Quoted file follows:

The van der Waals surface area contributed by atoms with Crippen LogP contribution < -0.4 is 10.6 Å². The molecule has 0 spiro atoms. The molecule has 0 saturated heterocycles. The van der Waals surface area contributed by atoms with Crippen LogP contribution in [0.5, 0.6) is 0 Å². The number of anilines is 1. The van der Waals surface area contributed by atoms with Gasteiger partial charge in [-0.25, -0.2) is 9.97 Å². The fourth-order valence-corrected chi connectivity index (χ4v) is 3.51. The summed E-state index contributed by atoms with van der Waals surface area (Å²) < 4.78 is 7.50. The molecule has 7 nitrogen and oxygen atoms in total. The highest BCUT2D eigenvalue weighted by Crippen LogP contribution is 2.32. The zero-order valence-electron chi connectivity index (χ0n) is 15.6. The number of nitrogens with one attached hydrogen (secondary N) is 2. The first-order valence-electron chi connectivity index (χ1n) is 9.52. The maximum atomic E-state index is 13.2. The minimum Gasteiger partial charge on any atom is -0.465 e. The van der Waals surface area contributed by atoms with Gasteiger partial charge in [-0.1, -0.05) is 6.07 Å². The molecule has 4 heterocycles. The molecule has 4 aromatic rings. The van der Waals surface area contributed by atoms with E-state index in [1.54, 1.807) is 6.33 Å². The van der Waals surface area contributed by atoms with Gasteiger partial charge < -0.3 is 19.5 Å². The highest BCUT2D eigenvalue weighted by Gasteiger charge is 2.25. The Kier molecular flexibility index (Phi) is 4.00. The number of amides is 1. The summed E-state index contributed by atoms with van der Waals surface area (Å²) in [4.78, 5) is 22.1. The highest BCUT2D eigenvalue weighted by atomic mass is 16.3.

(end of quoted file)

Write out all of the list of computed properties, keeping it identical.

The van der Waals surface area contributed by atoms with Crippen LogP contribution < -0.4 is 10.6 Å². The molecule has 0 spiro atoms. The molecule has 0 saturated heterocycles. The van der Waals surface area contributed by atoms with Crippen LogP contribution in [0.5, 0.6) is 0 Å². The number of anilines is 1. The van der Waals surface area contributed by atoms with Gasteiger partial charge in [-0.25, -0.2) is 9.97 Å². The fourth-order valence-corrected chi connectivity index (χ4v) is 3.51. The summed E-state index contributed by atoms with van der Waals surface area (Å²) < 4.78 is 7.50. The molecule has 7 nitrogen and oxygen atoms in total. The highest BCUT2D eigenvalue weighted by Crippen LogP contribution is 2.32. The zero-order valence-electron chi connectivity index (χ0n) is 15.6. The number of nitrogens with one attached hydrogen (secondary N) is 2. The first-order valence-electron chi connectivity index (χ1n) is 9.52. The maximum atomic E-state index is 13.2. The minimum Gasteiger partial charge on any atom is -0.465 e. The van der Waals surface area contributed by atoms with Gasteiger partial charge in [-0.1, -0.05) is 6.07 Å². The molecule has 4 heterocycles. The molecule has 4 aromatic rings. The van der Waals surface area contributed by atoms with E-state index in [1.54, 1.807) is 6.33 Å². The van der Waals surface area contributed by atoms with Gasteiger partial charge < -0.3 is 19.5 Å². The highest BCUT2D eigenvalue weighted by Gasteiger charge is 2.25. The Kier molecular flexibility index (Phi) is 4.00. The number of amides is 1. The summed E-state index contributed by atoms with van der Waals surface area (Å²) in [4.78, 5) is 22.1. The highest BCUT2D eigenvalue weighted by atomic mass is 16.3.